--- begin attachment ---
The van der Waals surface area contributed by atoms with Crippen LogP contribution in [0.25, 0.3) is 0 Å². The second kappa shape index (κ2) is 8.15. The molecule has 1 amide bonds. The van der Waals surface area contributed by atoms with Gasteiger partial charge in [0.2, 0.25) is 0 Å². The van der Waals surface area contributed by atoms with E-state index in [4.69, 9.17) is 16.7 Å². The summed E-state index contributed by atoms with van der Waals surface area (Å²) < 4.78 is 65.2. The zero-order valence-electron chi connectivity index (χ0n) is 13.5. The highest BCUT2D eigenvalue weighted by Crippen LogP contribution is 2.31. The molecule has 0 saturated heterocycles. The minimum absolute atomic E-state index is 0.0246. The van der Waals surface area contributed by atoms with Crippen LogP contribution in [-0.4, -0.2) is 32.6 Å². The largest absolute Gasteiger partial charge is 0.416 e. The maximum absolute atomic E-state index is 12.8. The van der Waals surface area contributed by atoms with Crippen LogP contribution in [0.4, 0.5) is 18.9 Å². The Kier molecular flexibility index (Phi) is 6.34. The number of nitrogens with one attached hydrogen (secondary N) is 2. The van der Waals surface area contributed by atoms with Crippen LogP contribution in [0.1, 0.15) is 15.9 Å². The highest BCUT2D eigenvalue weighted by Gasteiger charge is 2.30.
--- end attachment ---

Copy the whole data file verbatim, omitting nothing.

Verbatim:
The van der Waals surface area contributed by atoms with Crippen LogP contribution in [0.25, 0.3) is 0 Å². The second kappa shape index (κ2) is 8.15. The molecule has 1 amide bonds. The van der Waals surface area contributed by atoms with Gasteiger partial charge in [0.2, 0.25) is 0 Å². The van der Waals surface area contributed by atoms with E-state index in [4.69, 9.17) is 16.7 Å². The summed E-state index contributed by atoms with van der Waals surface area (Å²) < 4.78 is 65.2. The zero-order valence-electron chi connectivity index (χ0n) is 13.5. The highest BCUT2D eigenvalue weighted by Crippen LogP contribution is 2.31. The molecule has 0 saturated heterocycles. The minimum absolute atomic E-state index is 0.0246. The van der Waals surface area contributed by atoms with Crippen LogP contribution in [-0.4, -0.2) is 32.6 Å². The largest absolute Gasteiger partial charge is 0.416 e. The maximum absolute atomic E-state index is 12.8. The van der Waals surface area contributed by atoms with Crippen LogP contribution in [0.4, 0.5) is 18.9 Å². The Kier molecular flexibility index (Phi) is 6.34. The number of nitrogens with one attached hydrogen (secondary N) is 2. The van der Waals surface area contributed by atoms with Crippen LogP contribution in [0.1, 0.15) is 15.9 Å². The highest BCUT2D eigenvalue weighted by Gasteiger charge is 2.30.